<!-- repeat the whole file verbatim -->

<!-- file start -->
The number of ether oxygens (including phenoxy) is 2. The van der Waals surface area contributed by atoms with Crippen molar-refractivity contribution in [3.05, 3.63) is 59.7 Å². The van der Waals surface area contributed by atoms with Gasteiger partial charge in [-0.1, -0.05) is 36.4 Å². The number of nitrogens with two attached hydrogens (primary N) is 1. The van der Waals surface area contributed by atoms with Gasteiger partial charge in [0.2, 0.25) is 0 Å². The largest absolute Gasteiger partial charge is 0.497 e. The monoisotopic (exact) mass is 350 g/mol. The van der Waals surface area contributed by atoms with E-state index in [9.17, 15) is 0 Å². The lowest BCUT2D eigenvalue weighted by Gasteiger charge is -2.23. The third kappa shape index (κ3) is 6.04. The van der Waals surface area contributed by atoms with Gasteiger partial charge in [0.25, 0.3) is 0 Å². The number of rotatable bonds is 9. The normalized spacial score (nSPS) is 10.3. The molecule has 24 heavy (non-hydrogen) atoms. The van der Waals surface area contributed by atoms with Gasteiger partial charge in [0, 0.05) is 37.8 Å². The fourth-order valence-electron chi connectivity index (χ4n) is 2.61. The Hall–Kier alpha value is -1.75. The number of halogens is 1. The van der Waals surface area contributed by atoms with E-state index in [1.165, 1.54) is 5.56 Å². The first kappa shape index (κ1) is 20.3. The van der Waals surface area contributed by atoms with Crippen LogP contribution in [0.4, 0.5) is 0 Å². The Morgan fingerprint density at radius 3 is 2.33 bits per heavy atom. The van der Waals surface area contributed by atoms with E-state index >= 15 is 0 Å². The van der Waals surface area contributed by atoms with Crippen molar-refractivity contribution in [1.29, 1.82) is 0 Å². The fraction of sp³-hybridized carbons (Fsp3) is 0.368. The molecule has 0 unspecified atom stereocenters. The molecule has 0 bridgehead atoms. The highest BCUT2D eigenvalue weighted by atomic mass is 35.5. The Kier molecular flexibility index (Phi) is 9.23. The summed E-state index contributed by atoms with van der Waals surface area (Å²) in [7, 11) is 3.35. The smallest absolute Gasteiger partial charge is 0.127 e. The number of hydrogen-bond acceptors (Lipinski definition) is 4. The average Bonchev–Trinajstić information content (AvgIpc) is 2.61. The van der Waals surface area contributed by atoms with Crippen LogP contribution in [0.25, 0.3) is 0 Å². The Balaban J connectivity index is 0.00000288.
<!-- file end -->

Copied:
The number of ether oxygens (including phenoxy) is 2. The van der Waals surface area contributed by atoms with Crippen molar-refractivity contribution in [3.05, 3.63) is 59.7 Å². The van der Waals surface area contributed by atoms with Gasteiger partial charge in [-0.1, -0.05) is 36.4 Å². The number of nitrogens with two attached hydrogens (primary N) is 1. The van der Waals surface area contributed by atoms with Gasteiger partial charge in [0.2, 0.25) is 0 Å². The largest absolute Gasteiger partial charge is 0.497 e. The monoisotopic (exact) mass is 350 g/mol. The van der Waals surface area contributed by atoms with E-state index in [9.17, 15) is 0 Å². The lowest BCUT2D eigenvalue weighted by Gasteiger charge is -2.23. The third kappa shape index (κ3) is 6.04. The van der Waals surface area contributed by atoms with Gasteiger partial charge in [0.25, 0.3) is 0 Å². The number of rotatable bonds is 9. The normalized spacial score (nSPS) is 10.3. The molecule has 24 heavy (non-hydrogen) atoms. The van der Waals surface area contributed by atoms with Gasteiger partial charge in [0, 0.05) is 37.8 Å². The fourth-order valence-electron chi connectivity index (χ4n) is 2.61. The Hall–Kier alpha value is -1.75. The number of halogens is 1. The van der Waals surface area contributed by atoms with E-state index in [1.165, 1.54) is 5.56 Å². The first kappa shape index (κ1) is 20.3. The van der Waals surface area contributed by atoms with Crippen LogP contribution in [0.4, 0.5) is 0 Å². The Morgan fingerprint density at radius 3 is 2.33 bits per heavy atom. The van der Waals surface area contributed by atoms with E-state index >= 15 is 0 Å². The van der Waals surface area contributed by atoms with Crippen molar-refractivity contribution in [1.29, 1.82) is 0 Å². The fraction of sp³-hybridized carbons (Fsp3) is 0.368. The molecule has 0 unspecified atom stereocenters. The molecule has 0 bridgehead atoms. The highest BCUT2D eigenvalue weighted by atomic mass is 35.5. The Kier molecular flexibility index (Phi) is 9.23. The summed E-state index contributed by atoms with van der Waals surface area (Å²) in [7, 11) is 3.35. The smallest absolute Gasteiger partial charge is 0.127 e. The number of hydrogen-bond acceptors (Lipinski definition) is 4. The average Bonchev–Trinajstić information content (AvgIpc) is 2.61. The van der Waals surface area contributed by atoms with Crippen LogP contribution in [0.25, 0.3) is 0 Å². The Balaban J connectivity index is 0.00000288.